Determinants of tax evasion: A cross-country investigation

Grant Richardson*

*Corresponding author for this work

Research output: Contribution to journalArticlepeer-review

194 Citations (Scopus)


The purpose of this study is to expand on the work of Riahi-Belkaoiu [Riahi-Belkaoiu, A. (2004). Relationship between tax compliance internationally and selected determinants of tax morale. Journal of International Accounting, Auditing and Taxation, 13, 135-143] and systematically investigate, on a cross-country basis, many of the key determinants of tax evasion identified by Jackson and Milliron [Jackson, B. R., & Milliron, V. C. (1986). Tax compliance research: findings, problems and prospects. Journal of Accounting Literature, 5, 125-165]. Based on data for 45 countries, the results of the OLS regression analysis show that non-economic determinants have the strongest impact on tax evasion. Specifically, complexity is the most important determinant of tax evasion. Other important determinants of tax evasion are education, income source, fairness and tax morale. Overall, the regression results indicate that the lower the level of complexity and the higher the level of general education, services income source, fairness and tax morale, the lower is the level of tax evasion across countries. These findings remain robust to a broad range of cross-country control variables, an alternative tax evasion measure and various interactions.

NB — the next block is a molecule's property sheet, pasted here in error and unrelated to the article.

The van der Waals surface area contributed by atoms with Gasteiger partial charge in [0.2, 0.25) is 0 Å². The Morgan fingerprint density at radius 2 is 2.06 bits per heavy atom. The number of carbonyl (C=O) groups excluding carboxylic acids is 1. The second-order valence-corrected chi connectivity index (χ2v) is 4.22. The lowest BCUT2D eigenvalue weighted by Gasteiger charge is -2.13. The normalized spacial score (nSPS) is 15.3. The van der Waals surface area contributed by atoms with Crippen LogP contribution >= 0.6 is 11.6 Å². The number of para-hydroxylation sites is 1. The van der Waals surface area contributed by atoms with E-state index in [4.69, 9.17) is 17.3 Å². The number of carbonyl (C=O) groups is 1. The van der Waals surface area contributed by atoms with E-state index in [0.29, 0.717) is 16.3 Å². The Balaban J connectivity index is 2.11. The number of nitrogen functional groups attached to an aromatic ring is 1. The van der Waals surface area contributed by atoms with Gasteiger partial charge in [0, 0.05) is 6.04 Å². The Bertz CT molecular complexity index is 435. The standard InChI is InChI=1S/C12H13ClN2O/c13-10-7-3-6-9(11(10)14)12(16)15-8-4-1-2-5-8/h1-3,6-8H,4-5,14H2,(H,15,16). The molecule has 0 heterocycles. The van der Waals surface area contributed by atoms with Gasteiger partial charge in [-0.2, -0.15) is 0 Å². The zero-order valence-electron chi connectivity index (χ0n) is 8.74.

Original languageEnglish
Pages (from-to)150-169
Number of pages20
JournalJournal of International Accounting, Auditing and Taxation
Issue number2
Publication statusPublished - 9 Oct 2006
Externally publishedYes


  • Complexity
  • Education
  • Fairness
  • Income source
  • Tax evasion
  • Tax morale


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